The major advantage of an ATM network is its ability to transport different types of signals through a single network using a standard cell format. Different classes of service imply various levels of cell priority, such as constant bit rate (CBR), for the transport of delay-sensitive traffic such as voice and interactive video; variable bit rate (VBR), for delay-insensitive traffic such as data; available bit rate (ABR), for non-time-critical traffic; and unknown bit rate (UBR) traffic.

Different modes of transmission demand support for unicast (point-to-point) and multicast (point-to-multipoint) transmission. Multicasting can be implemented as a series of multiple unicast links if the network is substantially under-used. But the recent dramatic increases in Internet usage will most likely overwhelm networks using the the unicast approach. It is more economical to use true multicasting than to add more bandwidth and use unicasting. Therefore, the ATM switching nodes will need to provide both priority queueing and multicasting features.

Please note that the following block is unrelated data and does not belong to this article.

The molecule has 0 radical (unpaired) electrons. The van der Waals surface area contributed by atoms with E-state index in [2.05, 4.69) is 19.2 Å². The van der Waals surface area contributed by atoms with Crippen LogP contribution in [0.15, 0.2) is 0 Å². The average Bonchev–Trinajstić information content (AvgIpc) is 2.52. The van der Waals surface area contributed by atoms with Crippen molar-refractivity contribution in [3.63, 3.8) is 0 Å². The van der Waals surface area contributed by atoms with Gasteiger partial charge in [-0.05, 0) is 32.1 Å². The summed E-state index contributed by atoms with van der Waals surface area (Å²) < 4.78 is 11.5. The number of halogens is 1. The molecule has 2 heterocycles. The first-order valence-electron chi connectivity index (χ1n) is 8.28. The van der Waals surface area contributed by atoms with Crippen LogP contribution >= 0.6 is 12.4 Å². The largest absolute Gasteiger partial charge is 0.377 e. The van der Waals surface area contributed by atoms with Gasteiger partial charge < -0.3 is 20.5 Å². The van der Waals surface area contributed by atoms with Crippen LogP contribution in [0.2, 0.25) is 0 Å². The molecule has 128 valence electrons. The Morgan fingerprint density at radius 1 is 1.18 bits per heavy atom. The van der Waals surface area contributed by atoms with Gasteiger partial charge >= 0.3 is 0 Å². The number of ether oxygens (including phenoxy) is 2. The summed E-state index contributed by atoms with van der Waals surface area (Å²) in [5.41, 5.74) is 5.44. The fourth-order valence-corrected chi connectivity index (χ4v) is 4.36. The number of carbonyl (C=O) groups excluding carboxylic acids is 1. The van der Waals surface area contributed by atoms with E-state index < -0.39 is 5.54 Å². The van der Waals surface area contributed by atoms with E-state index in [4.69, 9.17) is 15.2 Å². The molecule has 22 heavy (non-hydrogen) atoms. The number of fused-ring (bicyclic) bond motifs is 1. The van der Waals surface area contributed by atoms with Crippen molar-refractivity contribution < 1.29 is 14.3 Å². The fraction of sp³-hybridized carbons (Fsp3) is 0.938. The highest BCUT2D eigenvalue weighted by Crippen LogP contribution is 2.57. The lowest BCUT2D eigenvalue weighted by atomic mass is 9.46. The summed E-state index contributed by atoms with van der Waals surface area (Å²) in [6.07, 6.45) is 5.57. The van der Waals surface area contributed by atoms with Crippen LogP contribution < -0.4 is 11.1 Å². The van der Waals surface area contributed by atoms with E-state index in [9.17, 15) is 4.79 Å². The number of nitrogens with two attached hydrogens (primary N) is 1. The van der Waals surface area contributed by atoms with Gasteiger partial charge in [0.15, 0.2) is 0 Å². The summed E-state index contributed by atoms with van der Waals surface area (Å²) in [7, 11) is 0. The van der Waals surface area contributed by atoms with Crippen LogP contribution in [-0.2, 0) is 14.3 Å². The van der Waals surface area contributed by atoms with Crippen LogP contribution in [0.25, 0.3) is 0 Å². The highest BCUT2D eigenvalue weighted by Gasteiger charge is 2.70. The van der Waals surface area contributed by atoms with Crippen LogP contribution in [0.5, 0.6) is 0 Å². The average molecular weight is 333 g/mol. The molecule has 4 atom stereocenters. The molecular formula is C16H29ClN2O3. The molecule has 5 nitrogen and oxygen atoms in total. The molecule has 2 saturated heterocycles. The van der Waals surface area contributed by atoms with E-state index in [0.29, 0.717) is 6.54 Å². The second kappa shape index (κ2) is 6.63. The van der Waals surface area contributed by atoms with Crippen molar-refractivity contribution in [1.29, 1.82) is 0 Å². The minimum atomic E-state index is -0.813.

Multicasting is an efficient way of reducing the demand on the ATM network and switching bandwidth, thereby reducing the cost per connection. For example, if the ATM nodes do not have multicasting, a user sending an e-mail to coworkers 1, 2, 3, 4, and 5 must transmit five unicast copies of the same e-mail to five different destinations (Fig. 1a).

With multicast functionality, there are different ways the e-mails can be sent. One way is to send a copy to node B, from which it is multicasted to nodes C and E (Fig. 1b). Node C delivers the e-mail to coworker 5. Node E sends it to node D, where it is delivered to coworker 4, and passed down to node G, which delivers it to coworkers 1, 2, and 3.